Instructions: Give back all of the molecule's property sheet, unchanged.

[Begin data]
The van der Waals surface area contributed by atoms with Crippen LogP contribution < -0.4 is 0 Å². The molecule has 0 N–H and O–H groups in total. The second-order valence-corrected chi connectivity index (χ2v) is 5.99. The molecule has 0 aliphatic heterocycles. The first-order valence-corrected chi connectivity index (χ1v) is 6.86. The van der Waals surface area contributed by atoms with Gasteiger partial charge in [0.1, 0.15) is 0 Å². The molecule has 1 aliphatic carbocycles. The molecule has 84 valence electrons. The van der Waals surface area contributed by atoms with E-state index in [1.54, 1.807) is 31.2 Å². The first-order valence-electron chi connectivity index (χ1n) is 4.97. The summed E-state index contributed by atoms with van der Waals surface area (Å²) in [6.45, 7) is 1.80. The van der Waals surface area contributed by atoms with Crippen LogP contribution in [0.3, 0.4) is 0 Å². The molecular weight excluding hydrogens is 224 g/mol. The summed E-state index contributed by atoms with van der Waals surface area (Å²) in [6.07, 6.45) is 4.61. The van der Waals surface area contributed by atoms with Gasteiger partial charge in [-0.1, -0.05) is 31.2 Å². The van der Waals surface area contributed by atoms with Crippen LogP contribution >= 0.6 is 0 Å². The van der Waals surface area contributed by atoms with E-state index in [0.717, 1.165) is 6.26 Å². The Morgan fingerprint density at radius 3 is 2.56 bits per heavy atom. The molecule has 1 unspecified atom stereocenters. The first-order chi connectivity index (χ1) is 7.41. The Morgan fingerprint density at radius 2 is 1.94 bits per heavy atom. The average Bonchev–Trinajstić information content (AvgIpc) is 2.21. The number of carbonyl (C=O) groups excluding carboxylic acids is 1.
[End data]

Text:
The van der Waals surface area contributed by atoms with Crippen LogP contribution < -0.4 is 0 Å². The molecule has 0 N–H and O–H groups in total. The second-order valence-corrected chi connectivity index (χ2v) is 5.99. The molecule has 0 aliphatic heterocycles. The first-order valence-corrected chi connectivity index (χ1v) is 6.86. The van der Waals surface area contributed by atoms with Gasteiger partial charge in [0.1, 0.15) is 0 Å². The molecule has 1 aliphatic carbocycles. The molecule has 84 valence electrons. The van der Waals surface area contributed by atoms with E-state index in [1.54, 1.807) is 31.2 Å². The first-order valence-electron chi connectivity index (χ1n) is 4.97. The summed E-state index contributed by atoms with van der Waals surface area (Å²) in [6.45, 7) is 1.80. The van der Waals surface area contributed by atoms with Crippen LogP contribution in [0.3, 0.4) is 0 Å². The molecular weight excluding hydrogens is 224 g/mol. The summed E-state index contributed by atoms with van der Waals surface area (Å²) in [6.07, 6.45) is 4.61. The van der Waals surface area contributed by atoms with Gasteiger partial charge in [-0.1, -0.05) is 31.2 Å². The van der Waals surface area contributed by atoms with Crippen LogP contribution >= 0.6 is 0 Å². The van der Waals surface area contributed by atoms with E-state index in [0.717, 1.165) is 6.26 Å². The Morgan fingerprint density at radius 3 is 2.56 bits per heavy atom. The molecule has 1 unspecified atom stereocenters. The first-order chi connectivity index (χ1) is 7.41. The Morgan fingerprint density at radius 2 is 1.94 bits per heavy atom. The average Bonchev–Trinajstić information content (AvgIpc) is 2.21. The number of carbonyl (C=O) groups excluding carboxylic acids is 1.